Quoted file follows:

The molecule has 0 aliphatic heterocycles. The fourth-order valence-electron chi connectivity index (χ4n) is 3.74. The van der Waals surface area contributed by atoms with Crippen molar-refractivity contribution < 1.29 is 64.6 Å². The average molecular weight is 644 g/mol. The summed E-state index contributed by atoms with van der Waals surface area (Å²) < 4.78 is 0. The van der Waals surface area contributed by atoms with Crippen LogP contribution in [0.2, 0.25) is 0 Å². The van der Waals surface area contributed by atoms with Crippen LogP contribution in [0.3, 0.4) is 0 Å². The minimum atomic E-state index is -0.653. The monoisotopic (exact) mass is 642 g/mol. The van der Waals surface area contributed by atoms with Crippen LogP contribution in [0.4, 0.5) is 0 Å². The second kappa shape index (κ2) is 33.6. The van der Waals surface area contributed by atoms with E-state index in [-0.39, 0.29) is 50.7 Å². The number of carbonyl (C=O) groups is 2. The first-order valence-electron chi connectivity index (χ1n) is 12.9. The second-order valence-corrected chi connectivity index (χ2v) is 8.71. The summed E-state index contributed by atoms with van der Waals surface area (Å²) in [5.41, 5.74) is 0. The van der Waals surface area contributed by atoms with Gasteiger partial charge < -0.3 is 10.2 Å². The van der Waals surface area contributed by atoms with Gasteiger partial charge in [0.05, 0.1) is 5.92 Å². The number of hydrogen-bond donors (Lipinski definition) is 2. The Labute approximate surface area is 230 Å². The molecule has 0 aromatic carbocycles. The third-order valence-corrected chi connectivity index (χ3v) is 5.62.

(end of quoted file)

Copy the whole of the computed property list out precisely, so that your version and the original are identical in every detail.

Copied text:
The molecule has 0 aliphatic heterocycles. The fourth-order valence-electron chi connectivity index (χ4n) is 3.74. The van der Waals surface area contributed by atoms with Crippen molar-refractivity contribution < 1.29 is 64.6 Å². The average molecular weight is 644 g/mol. The summed E-state index contributed by atoms with van der Waals surface area (Å²) < 4.78 is 0. The van der Waals surface area contributed by atoms with Crippen LogP contribution in [0.2, 0.25) is 0 Å². The van der Waals surface area contributed by atoms with Crippen LogP contribution in [0.3, 0.4) is 0 Å². The minimum atomic E-state index is -0.653. The monoisotopic (exact) mass is 642 g/mol. The van der Waals surface area contributed by atoms with Crippen LogP contribution in [0.4, 0.5) is 0 Å². The second kappa shape index (κ2) is 33.6. The van der Waals surface area contributed by atoms with E-state index in [-0.39, 0.29) is 50.7 Å². The number of carbonyl (C=O) groups is 2. The first-order valence-electron chi connectivity index (χ1n) is 12.9. The second-order valence-corrected chi connectivity index (χ2v) is 8.71. The summed E-state index contributed by atoms with van der Waals surface area (Å²) in [5.41, 5.74) is 0. The van der Waals surface area contributed by atoms with Gasteiger partial charge < -0.3 is 10.2 Å². The van der Waals surface area contributed by atoms with Gasteiger partial charge in [0.05, 0.1) is 5.92 Å². The number of hydrogen-bond donors (Lipinski definition) is 2. The Labute approximate surface area is 230 Å². The molecule has 0 aromatic carbocycles. The third-order valence-corrected chi connectivity index (χ3v) is 5.62.